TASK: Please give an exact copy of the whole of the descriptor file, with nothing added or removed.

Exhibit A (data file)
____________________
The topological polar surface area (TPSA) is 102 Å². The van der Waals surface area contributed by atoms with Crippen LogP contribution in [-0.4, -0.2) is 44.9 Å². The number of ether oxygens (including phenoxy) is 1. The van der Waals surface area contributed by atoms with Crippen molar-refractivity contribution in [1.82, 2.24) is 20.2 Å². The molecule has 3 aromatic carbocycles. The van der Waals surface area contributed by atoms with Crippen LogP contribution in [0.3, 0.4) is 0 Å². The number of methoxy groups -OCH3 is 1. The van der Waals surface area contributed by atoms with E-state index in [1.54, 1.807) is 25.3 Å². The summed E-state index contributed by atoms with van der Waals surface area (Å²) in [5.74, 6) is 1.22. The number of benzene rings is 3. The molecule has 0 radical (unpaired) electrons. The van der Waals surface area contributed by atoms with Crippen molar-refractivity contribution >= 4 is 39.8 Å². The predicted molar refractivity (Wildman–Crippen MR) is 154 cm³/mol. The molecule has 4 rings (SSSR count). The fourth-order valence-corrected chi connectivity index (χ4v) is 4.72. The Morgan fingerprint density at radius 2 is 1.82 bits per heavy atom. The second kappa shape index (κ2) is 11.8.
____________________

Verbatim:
The topological polar surface area (TPSA) is 102 Å². The van der Waals surface area contributed by atoms with Crippen LogP contribution in [-0.4, -0.2) is 44.9 Å². The number of ether oxygens (including phenoxy) is 1. The van der Waals surface area contributed by atoms with Crippen molar-refractivity contribution in [1.82, 2.24) is 20.2 Å². The molecule has 3 aromatic carbocycles. The van der Waals surface area contributed by atoms with Crippen LogP contribution in [0.3, 0.4) is 0 Å². The number of methoxy groups -OCH3 is 1. The van der Waals surface area contributed by atoms with E-state index in [1.54, 1.807) is 25.3 Å². The summed E-state index contributed by atoms with van der Waals surface area (Å²) in [5.74, 6) is 1.22. The number of benzene rings is 3. The molecule has 0 radical (unpaired) electrons. The van der Waals surface area contributed by atoms with Crippen molar-refractivity contribution >= 4 is 39.8 Å². The predicted molar refractivity (Wildman–Crippen MR) is 154 cm³/mol. The molecule has 4 rings (SSSR count). The fourth-order valence-corrected chi connectivity index (χ4v) is 4.72. The Morgan fingerprint density at radius 2 is 1.82 bits per heavy atom. The second kappa shape index (κ2) is 11.8.